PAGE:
Some forms of cheating are subtle. Gaffikin (2005) notes, for instance, that shareholders might favour some high-risk activities, because, on average, they may be highly profitable. However, directors will tend to dislike high-risk activities because, if they fail (which some, by definition, will) the directors will get the blame, and thus lose their jobs or, at minimum, their bonuses.

The debt covenant hypothesis

The bonus plan hypothesis suggests not only that managers will prefer activities that maximise their bonuses, but also that they will prefer accounting practices that maximise their bonuses. One way of doing this is to move earning from the future to earnings from the present. This is the debt covenant hypothesis (Gaffikin, 2005)..

The political cost hypothesis

The political cost hypothesis states that organisations are sensitive to the political implications of their performance. For example, when oil companies make record profits, there may be calls for lower petrol prices, or higher taxes on oil companies. Thus, in the wake of high oil company profits in 2004 and 2005, oil companies in some countries switched their accounting practices to LIFO valuations, which tend to minimise profits (Gaffikin, 2005).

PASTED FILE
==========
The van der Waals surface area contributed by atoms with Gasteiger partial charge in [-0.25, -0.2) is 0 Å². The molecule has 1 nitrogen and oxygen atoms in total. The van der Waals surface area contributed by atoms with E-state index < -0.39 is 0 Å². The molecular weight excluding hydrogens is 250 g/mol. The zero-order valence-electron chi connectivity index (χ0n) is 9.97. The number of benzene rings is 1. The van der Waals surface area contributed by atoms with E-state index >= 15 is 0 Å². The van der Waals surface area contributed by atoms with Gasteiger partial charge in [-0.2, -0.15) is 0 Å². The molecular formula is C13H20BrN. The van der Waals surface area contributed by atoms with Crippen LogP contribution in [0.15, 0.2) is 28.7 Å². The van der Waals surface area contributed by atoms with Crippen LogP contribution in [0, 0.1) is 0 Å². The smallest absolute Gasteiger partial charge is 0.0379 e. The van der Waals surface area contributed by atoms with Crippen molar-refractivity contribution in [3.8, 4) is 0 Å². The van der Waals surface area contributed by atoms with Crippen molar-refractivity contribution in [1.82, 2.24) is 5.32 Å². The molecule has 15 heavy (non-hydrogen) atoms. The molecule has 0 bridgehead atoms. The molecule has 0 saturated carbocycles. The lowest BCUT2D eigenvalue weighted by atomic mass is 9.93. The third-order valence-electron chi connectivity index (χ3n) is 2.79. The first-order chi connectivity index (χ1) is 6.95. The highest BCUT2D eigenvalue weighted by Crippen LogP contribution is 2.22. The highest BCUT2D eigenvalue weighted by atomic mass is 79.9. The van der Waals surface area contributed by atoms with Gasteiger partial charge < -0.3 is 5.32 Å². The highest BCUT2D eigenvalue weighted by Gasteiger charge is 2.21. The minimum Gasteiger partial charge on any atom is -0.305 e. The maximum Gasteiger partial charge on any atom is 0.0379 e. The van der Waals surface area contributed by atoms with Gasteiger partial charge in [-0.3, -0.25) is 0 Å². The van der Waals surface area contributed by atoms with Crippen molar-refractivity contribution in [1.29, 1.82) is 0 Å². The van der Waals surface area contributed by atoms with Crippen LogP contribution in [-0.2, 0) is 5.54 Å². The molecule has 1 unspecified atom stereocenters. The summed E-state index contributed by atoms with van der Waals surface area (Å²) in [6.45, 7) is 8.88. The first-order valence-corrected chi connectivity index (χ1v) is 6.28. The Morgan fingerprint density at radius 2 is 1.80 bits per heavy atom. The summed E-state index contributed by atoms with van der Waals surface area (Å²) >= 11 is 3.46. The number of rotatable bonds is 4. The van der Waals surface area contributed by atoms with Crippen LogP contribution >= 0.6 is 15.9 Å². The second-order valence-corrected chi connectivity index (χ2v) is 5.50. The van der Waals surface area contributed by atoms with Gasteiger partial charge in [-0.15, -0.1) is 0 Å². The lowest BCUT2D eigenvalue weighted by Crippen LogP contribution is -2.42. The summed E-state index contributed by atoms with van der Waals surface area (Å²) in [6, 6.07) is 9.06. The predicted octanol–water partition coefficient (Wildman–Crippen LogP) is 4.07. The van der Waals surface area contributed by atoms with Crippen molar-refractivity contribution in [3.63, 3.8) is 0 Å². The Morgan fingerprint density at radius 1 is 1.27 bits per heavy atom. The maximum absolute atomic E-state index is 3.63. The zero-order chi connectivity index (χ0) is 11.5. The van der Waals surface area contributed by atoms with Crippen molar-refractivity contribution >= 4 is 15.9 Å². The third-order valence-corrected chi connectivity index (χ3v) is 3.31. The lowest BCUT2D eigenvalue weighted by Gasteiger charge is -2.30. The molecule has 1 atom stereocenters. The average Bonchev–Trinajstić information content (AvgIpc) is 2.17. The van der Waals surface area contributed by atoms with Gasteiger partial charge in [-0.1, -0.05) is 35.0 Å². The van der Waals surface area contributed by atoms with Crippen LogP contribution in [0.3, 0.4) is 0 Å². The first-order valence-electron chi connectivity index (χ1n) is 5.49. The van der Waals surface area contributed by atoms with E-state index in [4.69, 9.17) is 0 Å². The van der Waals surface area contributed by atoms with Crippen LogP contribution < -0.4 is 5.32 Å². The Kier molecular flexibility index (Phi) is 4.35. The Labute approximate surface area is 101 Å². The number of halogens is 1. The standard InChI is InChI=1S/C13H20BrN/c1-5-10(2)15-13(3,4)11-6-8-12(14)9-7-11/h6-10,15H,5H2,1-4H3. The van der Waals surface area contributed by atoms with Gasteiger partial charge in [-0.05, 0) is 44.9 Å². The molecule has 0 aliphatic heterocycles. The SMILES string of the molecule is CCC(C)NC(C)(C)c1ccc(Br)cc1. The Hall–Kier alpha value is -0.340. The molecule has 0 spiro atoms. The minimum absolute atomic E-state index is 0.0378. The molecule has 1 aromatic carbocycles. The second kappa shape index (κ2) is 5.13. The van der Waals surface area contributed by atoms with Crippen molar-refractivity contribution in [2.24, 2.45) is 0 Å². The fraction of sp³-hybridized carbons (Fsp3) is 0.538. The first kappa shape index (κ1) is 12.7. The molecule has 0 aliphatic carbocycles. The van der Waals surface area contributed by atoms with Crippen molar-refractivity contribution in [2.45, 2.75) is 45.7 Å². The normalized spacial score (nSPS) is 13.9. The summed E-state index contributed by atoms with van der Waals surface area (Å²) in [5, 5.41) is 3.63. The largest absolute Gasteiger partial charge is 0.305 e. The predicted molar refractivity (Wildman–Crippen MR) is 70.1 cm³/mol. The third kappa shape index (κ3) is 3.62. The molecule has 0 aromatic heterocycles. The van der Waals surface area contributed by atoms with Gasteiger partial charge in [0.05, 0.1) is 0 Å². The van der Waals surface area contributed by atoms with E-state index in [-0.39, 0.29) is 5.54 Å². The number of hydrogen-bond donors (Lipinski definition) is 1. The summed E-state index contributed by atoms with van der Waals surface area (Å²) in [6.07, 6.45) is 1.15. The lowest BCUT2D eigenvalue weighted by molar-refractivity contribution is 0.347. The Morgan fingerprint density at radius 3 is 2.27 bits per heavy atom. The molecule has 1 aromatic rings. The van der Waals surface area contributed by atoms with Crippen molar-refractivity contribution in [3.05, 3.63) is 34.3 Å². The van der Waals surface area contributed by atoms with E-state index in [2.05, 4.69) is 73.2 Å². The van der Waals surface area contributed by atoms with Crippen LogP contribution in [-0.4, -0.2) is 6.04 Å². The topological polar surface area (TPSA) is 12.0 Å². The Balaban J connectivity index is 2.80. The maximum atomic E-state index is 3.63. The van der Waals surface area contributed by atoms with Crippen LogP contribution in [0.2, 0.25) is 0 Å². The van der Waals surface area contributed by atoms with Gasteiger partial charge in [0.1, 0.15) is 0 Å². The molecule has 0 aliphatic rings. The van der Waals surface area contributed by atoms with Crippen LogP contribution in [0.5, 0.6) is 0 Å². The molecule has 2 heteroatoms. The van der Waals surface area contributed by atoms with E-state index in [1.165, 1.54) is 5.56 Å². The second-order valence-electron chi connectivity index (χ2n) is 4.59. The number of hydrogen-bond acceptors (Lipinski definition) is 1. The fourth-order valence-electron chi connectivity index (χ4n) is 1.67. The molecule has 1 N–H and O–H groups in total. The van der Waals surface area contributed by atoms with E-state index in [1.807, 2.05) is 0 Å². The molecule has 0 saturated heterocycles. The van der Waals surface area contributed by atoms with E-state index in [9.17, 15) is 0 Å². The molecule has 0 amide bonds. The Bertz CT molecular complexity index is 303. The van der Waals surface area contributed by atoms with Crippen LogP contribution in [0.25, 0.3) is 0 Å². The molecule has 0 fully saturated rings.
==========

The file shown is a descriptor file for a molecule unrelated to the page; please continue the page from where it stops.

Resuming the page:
Criticisms of PAT

There are three major criticisms of PAT. First, it assumes all participants in organizational behaviour are rational. This is not necessarily the case. Second, although PAT purports to be objective, it cannot empirically justify its choice of assumptions. Therefore it is not truly objective (Gaffikin, 2005). Third, despite its claim to be an empirical theory, evidence in support of it is scant. Thus, for example, Sterling (1990) writes:

Although it would not be proper for me to infer anything from zero data, I must confess the suspicion that the absence of a report is due to failure to find even one instance of support for PAT. Until something beyond W&Z's ipse dixit is forthcoming, I will remain massively sceptical that such support exists. (p. 126)

In this connection, Mouck (1992) argues that PAT, despite its claims to be scientific, lacks substance.

Systems-oriented theories

Systems-oriented theories are like PAT in that they aim to describe and explain the behaviour of accountants. However, unlike PAT, they do not assume accountants, company managers, or shareholders are rational. Instead, they seek to explain corporate behaviour, including that of accounting, in socio-political terms. Thus some systems-oriented theories are political, others are more social (Godfrey et al., 2003). Legitimacy theory is more social

Legitimacy theory

Legitimacy theory takes as a starting point that corporations wish to be perceived as ethical-as "legitimate"-even if they are not. The theory makes no claim as to what, ultimately, is "legitimate", because ethical standards change. Thus, for example, many corporations boast about being environmentally "aware". Such a boast, however, appears recent.